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Turkey’s New Constitution Blocked By Past Battles

Op-Ed: Though politicians from all corners have declared their desire for a new Constitution, they all slip back into outdated rhetoric when it comes time to hash out the words to help build Turkey’s future.

Article illustrative image Partner logo Turkish Prime Minister Recep Tayyip Erdogan has promised, but not yet delivered a new Constitution

Forget if you will the daily political disagreements, the jailed members of Parliament and the removal of some MPs from their elected positions. In fact, if possible, forget the differences among the political parties and the animosities they have from the past. Instead, just remember this: the main parties represented in the Parliament all promised the same thing during the election: a new Constitution for Turkey.

Obviously the ruling Justice and Progress Party (JPP) of Prime Minister Recep Tayyip Erdogan, the opposition Republican People’s Party (RPP) and the Kurdish Peace and Democracy Party (PDP) all have their own unique perception of a new Turkish Constitution. However, each of these three parties have come to the same conclusion: the Constitution passed in 1982, following after the 1980 coup d’état is not sufficient for dealing with the today’s political situation.

If nothing else, the current Constitution is the text that forms the foundation of the main political arguments that actually limit personal freedoms in Turkey, especially the freedoms of speech and political organization. Therefore, in order to escape from the environment in which limitations of intellect are enforced upon us, we have to (so to speak) “purify our souls” from this Constitution. In other words, some of us must start to think beyond the boundaries of this 30-year-old document. Our brains need to be free in order to write a new Constitution.

And this is the point where I partially lose hope. Whether it be the discussions regarding the elected MPs in jail or Hatip Dicle’s post in Parliament being annulled, there are no new ideas being brought forth to solve these situations. Starting with the Justice and Development Party, all the parties are talking about current political problems under the confines (and limitations) of the old Constitution.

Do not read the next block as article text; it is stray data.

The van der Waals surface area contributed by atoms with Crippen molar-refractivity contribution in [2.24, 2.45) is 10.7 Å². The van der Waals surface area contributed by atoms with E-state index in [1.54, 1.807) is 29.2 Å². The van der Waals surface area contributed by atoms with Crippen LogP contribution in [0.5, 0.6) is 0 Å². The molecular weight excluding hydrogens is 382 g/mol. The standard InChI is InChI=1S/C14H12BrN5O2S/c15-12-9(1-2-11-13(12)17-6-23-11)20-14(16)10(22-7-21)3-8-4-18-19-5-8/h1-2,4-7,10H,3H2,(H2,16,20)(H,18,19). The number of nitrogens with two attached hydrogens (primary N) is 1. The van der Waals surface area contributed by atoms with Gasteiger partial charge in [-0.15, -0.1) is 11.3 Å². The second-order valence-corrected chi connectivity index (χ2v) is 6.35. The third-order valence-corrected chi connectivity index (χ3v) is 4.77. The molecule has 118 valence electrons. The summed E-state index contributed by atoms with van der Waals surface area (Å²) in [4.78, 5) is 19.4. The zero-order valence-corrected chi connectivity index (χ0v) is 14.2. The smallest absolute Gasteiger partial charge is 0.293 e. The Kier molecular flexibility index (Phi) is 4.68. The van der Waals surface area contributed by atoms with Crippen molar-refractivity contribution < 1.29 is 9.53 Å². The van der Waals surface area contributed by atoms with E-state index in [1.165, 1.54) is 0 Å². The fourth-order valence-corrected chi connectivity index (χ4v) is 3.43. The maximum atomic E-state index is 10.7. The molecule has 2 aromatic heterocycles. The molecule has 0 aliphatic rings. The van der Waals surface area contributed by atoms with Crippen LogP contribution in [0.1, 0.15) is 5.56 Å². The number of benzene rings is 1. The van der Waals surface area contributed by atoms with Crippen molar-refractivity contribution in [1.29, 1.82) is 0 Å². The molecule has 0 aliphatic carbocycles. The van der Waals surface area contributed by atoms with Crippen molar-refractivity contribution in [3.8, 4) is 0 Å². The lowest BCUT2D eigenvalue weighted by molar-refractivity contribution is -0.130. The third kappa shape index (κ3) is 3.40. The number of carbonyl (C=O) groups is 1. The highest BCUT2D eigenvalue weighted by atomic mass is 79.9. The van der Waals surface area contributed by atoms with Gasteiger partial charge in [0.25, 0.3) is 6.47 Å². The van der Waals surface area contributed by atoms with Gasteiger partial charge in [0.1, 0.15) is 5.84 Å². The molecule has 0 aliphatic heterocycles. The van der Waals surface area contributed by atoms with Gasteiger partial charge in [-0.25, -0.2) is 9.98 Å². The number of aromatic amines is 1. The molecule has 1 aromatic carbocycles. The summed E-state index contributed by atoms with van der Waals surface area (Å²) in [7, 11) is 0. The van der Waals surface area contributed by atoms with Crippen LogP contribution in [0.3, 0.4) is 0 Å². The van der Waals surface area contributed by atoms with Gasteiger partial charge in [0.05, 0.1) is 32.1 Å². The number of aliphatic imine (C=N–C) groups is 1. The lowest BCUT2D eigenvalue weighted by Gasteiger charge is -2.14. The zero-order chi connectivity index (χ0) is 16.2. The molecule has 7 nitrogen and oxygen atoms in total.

Especially Prime Minister Erdogan and his JPP party, which had been expected to drive the creation of a new Constitution, still use the old, outdated religiously conservative language of the opposition from the debates back in 1982.

Meanwhile, the leading opposition Republican People’s Party (RPP) is similarly guilty in using dated ideas and language. Instead of developing a new legal liberalistic argument to deal with two of their MPs who have been imprisoned, RPP seems to support the idea of privilege stating, “Well, two of our MPs are great men and were elected and chosen from on high for high office so the court has to release them immediately.”

The party that does not seem to have a dog in this fight is the Nationalist Movement Party (NMP), even though it too has one of their MPs in jail.

Finally, the most serious is the Kurdish Peace and Democracy Party (PDP), which depends on the old political situation in Turkey to fling and scatter political threats.

My advice is this: All the political actors should stop and think for a moment and ask themselves, “Why did we want a new Constitution in the first place?” Turkey cannot write a new Constitution if we continue to approach it from the perspectives of the past.

Read the original story in Turkish

Photo - World Economic Forum


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About this article source Website:

Hurriyet ("Liberty") is a leading Turkish newspaper founded by Sedat Simavi in May 1948. Based in Istanbul, the newspaper is printed in six cities in Turkey but also in Frankfurt, Germany. Owned by Aydin Dogan, some 600,000 copies of Hurriyet are distributed everyday.

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